The surface of a 0.5 mm thick sheet of polyetheretherketone (PEEK) is modified by coating both sides of the sheet first with a think layer of adhesion promoter such as members of amine or silane family (specifically: BASF R-M 864), and then a geometrical pattern such as lines, dots, or figures (in this case crosshatch squares pattern) is printed or applied onto both surfaces of the sheet. Following this, a 0.05 mm thick film of polyehtylene terephthalate (specifically: GBC Nap Lam II) is warm laminated to both sides of the sheet coated with adhesion promoter so that the surface of the PEEK sheet is completely covered with the laminated film. The surface-modified sheet is then formed or fabricated into a carrier gear according to the Example (6). Aluminum discs are placed into the carrier gear and low- and high-intensity polishing cycles are repeated as described in the Example (1). Upon completion of the low-intensity polishing cycle, the aluminum discs are examined, and the surface finish is found to be satisfactory. Upon completion of the high-intensity polishing cycle, the aluminum discs are examined, and the surface finish is found to be satisfactory on both sides of the aluminum discs, containing no scratches observed in Examples (1-4). It is also observed that the laminated film adheres well to the surface of the PEEK carrier gear, and that it is possible to use the carrier prepared according to the Example (10) for a greater number of identical polishing cycles than the carrier gear prepared according to the Example (5) before the laminated film starts to wear off and adversely affect the polishing action. It is further observed that after the laminated film is worn off throughout its thickness either locally or on the whole surface of the carrier, the geometrical pattern starts to wear out at those spots before wear reaches the surface of the PEEK, thereby providing a simple method for visual inspection of the integrity of the laminated film. By observing wear spots in the geometrical pattern, worn out carriers can be identified without removing them from the polishing machine or measuring carrier thickness with an appropriate tool.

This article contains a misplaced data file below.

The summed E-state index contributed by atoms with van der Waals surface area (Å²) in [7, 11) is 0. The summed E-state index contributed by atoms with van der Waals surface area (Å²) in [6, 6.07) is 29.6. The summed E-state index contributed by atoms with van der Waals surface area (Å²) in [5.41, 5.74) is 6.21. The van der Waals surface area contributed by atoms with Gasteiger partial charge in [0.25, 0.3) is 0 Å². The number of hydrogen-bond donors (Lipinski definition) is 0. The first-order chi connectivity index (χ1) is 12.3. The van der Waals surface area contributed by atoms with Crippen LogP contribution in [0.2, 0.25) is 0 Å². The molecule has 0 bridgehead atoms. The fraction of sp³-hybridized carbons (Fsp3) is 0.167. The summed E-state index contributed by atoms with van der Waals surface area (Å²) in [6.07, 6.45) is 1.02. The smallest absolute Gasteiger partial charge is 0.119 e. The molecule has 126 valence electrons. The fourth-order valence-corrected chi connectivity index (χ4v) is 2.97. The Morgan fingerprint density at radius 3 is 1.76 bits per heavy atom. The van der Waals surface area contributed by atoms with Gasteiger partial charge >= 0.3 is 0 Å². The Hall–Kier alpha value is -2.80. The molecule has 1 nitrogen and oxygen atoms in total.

Following are general characteristics desired in the single phase sheet of material which is used to make a carrier: